Tempers and emotions run high during situations where a split second action or hesitation can mean life or death for either the officer or perpetrator of a crime. You don’t need to watch Law and Order or CSI for examples of the battles between officers and criminals. Just turn on your 10 o’clock news. However, not every law enforcement official makes a good decision every time he or she is on duty. Mistakes can be, and are, made.
One example of how criminals attempt to keep police at bay is the use of violent or dangerous dogs, often but not always Pitt Bulls. OK, I know Pitt Bulls have a bad reputation but it’s not without plenty of stories to fuel the debate about this particular breed. Again, I understand if an officer is facing being ripped to shreds by a dog, that officer is more than justified in taking action.
But something I find disturbing is the fact that over the last decade, there have been over 400 dogs killed in the line of duty by Milwaukee police officers. 400 dogs in 10 years… 40 dogs in one year… or at least three dogs per month. I’m not a statistician or a criminal expert but to me, that seems like an extraordinarily and possibly unnecessarily high number.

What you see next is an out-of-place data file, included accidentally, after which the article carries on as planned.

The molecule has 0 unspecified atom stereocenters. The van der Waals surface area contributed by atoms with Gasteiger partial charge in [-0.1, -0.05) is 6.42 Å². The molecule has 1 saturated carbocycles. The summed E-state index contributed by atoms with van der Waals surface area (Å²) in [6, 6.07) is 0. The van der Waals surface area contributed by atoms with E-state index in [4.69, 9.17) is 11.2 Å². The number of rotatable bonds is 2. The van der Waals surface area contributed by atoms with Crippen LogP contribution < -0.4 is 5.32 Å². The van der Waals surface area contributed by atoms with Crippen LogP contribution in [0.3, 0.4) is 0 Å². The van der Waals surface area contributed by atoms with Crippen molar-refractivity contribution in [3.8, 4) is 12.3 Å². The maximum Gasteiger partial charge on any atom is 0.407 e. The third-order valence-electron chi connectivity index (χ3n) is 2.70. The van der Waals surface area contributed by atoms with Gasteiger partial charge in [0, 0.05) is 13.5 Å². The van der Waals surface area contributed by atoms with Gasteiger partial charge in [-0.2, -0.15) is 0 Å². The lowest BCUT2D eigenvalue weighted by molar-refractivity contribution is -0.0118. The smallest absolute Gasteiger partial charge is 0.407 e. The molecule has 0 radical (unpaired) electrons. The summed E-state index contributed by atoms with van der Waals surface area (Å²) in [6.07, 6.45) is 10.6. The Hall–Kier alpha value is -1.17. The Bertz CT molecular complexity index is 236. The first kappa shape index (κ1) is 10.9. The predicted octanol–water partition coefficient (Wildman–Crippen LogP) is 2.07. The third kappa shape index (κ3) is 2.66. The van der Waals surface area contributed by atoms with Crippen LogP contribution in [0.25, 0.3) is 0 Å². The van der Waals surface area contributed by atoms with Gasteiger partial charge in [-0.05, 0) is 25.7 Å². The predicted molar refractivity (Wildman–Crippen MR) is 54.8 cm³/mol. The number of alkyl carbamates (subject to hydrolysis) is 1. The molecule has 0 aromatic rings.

In 2004, officers shot Bubba, a seven-year-old Lab/Springer Spaniel mix as they were searching a South Side neighborhood for a wanted man they were told had a Pit Bull. Read the details of the case here.
They didn’t find the man, and even if you are not a judge for an American Kennel Club dog show, surely you know the difference between a Pit Bull and a Lab/Springer mix. Based solely on the information from this article, it appears to me that the police were not justified in executing this dog. Even if the dog was baring its teeth after it had been shot the first time… that is the way an injured dog reacts. I’ve known owners bit by their own dogs when they were trying to help it after an injury.